Clockwork Angel’s "readerly heroine"

Check out Cassandra Clare’s guest post on Novel Novice about some of the literary preoccupations of Tessa, the heroine of her forthcoming novel Clockwork Angel, book one of her new Infernal Devices series.

It’s exciting for an early Americanist like me to see works like Maria Cummins’ The Lamplighter (1854) and Susan Warner’s The Wide Wide World (1850) mentioned in a contemporary YA novel. Clare even mentions E.D.E.N. Southworth’s Hidden Hand (1859, 1888) as a personal favorite that didn’t make it into her novel.

Though now largely forgotten outside of academia, women like Southworth, Cummins and Warner (along with better known figures like Stowe and Alcott) dominated the mid-nineteenth century literary marketplace, much to the chagrin of now-canonical authors like Hawthorne and Melville (neither of whom sold terribly well in their lifetimes).

According to Clare:

When I started Clockwork Angel, I knew I wanted to write a readerly heroine, because Clary [heroine of Clare’s Mortal Instruments series] was such a painterly, visual person, not a word person at all — Tessa’s much more at home in books, and she thinks of people in terms of heroes and heroines from books she’s read.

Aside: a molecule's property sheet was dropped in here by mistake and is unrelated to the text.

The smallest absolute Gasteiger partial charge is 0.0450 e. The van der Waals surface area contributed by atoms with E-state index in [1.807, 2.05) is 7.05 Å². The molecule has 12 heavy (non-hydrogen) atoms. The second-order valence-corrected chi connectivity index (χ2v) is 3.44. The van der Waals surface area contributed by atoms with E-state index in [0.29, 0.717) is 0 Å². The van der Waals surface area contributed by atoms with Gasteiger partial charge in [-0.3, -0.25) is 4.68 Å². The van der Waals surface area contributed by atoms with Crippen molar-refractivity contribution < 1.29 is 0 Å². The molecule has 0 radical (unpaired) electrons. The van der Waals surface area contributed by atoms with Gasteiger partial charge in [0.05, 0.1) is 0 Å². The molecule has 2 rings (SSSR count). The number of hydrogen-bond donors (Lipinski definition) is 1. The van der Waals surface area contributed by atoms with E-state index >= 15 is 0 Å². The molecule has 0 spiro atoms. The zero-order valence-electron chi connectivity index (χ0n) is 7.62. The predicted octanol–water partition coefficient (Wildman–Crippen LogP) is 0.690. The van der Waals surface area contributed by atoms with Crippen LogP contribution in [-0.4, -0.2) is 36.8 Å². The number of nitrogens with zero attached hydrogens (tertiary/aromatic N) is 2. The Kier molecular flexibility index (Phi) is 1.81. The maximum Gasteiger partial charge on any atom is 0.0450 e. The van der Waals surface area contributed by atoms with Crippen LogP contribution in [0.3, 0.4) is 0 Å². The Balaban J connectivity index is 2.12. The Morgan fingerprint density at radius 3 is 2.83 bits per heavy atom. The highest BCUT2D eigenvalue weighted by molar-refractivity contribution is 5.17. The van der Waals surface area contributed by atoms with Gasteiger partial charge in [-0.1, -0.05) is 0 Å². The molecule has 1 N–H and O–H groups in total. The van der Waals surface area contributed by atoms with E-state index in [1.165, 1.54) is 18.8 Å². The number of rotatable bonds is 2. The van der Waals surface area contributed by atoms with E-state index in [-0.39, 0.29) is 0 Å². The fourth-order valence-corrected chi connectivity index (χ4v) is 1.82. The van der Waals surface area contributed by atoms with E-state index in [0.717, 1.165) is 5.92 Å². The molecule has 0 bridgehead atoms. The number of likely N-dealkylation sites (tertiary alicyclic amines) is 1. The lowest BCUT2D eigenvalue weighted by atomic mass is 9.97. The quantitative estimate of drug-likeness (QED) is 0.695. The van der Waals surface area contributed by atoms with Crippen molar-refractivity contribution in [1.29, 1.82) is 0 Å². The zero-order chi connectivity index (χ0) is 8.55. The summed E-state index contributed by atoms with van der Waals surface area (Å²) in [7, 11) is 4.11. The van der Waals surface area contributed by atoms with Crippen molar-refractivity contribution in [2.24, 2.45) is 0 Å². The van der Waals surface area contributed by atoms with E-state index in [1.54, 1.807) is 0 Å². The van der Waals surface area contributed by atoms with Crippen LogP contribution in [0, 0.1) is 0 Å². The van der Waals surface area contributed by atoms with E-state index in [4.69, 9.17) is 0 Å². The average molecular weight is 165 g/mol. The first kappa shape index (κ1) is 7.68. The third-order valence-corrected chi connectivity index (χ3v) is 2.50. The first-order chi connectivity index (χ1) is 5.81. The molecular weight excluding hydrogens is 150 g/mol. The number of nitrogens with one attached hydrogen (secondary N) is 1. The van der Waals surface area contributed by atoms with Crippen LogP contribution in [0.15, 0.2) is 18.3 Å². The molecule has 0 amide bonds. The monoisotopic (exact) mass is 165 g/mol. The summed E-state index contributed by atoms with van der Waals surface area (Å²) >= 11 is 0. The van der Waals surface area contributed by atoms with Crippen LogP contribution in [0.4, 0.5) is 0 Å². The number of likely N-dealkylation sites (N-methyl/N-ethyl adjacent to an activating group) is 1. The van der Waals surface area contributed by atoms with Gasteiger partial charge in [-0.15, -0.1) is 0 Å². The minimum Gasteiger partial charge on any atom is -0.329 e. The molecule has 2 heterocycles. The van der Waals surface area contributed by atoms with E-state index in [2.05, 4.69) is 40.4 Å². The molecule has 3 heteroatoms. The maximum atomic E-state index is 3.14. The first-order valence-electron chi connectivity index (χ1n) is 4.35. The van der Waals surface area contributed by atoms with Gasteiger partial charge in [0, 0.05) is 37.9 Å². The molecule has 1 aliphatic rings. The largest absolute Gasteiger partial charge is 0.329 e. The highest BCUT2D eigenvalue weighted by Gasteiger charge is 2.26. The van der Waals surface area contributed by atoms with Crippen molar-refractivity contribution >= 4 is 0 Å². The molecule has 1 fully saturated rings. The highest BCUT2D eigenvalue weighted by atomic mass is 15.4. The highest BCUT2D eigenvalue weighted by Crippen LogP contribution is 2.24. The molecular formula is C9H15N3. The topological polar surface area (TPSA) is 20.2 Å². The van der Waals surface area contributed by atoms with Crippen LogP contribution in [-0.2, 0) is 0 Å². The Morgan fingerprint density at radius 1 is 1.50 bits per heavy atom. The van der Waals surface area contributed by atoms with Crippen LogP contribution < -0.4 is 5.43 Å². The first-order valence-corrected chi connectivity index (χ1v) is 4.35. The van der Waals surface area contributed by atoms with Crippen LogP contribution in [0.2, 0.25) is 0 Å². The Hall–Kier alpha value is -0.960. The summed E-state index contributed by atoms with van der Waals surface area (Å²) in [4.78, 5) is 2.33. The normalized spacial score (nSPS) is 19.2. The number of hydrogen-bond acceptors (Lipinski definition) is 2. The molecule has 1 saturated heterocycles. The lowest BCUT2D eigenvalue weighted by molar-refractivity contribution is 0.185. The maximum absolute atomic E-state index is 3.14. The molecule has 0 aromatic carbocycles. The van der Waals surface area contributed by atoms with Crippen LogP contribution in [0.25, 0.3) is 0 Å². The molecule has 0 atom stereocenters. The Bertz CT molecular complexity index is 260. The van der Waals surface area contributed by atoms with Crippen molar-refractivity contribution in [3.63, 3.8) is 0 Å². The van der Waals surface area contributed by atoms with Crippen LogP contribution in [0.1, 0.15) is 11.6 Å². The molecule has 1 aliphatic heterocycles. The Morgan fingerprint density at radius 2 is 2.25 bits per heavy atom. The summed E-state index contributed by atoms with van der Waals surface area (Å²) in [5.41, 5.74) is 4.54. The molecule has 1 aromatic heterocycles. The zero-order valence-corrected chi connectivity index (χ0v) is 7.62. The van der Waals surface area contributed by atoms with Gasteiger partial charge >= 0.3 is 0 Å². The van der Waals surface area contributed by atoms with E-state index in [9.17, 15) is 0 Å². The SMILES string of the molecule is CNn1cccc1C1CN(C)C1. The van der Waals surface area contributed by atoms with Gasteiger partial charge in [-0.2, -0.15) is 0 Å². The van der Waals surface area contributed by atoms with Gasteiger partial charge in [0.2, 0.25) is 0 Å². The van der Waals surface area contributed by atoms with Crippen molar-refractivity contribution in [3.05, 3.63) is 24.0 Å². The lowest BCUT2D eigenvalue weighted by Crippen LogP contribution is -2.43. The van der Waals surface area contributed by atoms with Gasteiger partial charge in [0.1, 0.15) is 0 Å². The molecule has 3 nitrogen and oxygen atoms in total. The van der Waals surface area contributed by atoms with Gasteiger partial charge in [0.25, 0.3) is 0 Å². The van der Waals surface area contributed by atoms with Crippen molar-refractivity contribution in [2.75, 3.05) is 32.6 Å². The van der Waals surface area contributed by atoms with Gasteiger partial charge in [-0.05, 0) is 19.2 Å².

I don’t expect many of Clare’s young readers will be scampering off to read nineteenth century weepies like The Lamplighter or Warner’s vast, plodding tale of Ellen Montgomery’s coming of age (any more than Philip Pullman’s readers, or readers of Clare’s Mortal Instruments series, for that matter, snatched up Milton), but with online access to many of these lost classics, I suppose it’s possible.

The Clockwork Angel drops August 31.

Both @cassieclare and @NovelNovice are on Twitter.


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